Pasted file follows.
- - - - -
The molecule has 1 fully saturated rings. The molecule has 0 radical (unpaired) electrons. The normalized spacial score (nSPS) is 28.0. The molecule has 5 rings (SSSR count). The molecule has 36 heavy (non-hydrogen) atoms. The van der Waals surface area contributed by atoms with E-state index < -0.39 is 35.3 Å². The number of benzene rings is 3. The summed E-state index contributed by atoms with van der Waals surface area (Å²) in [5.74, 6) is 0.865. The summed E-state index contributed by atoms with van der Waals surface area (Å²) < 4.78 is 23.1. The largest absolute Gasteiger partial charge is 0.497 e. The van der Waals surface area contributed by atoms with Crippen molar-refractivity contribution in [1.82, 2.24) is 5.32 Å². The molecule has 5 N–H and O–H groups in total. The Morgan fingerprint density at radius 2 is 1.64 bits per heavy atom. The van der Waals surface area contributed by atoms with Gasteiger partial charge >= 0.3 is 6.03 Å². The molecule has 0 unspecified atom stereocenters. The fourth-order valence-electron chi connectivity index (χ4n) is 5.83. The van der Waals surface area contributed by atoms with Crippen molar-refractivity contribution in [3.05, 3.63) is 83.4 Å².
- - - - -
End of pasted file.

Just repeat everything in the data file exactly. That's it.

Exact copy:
The molecule has 1 fully saturated rings. The molecule has 0 radical (unpaired) electrons. The normalized spacial score (nSPS) is 28.0. The molecule has 5 rings (SSSR count). The molecule has 36 heavy (non-hydrogen) atoms. The van der Waals surface area contributed by atoms with E-state index < -0.39 is 35.3 Å². The number of benzene rings is 3. The summed E-state index contributed by atoms with van der Waals surface area (Å²) in [5.74, 6) is 0.865. The summed E-state index contributed by atoms with van der Waals surface area (Å²) < 4.78 is 23.1. The largest absolute Gasteiger partial charge is 0.497 e. The van der Waals surface area contributed by atoms with Crippen molar-refractivity contribution in [1.82, 2.24) is 5.32 Å². The molecule has 5 N–H and O–H groups in total. The Morgan fingerprint density at radius 2 is 1.64 bits per heavy atom. The van der Waals surface area contributed by atoms with Gasteiger partial charge >= 0.3 is 6.03 Å². The molecule has 0 unspecified atom stereocenters. The fourth-order valence-electron chi connectivity index (χ4n) is 5.83. The van der Waals surface area contributed by atoms with Crippen molar-refractivity contribution in [3.05, 3.63) is 83.4 Å².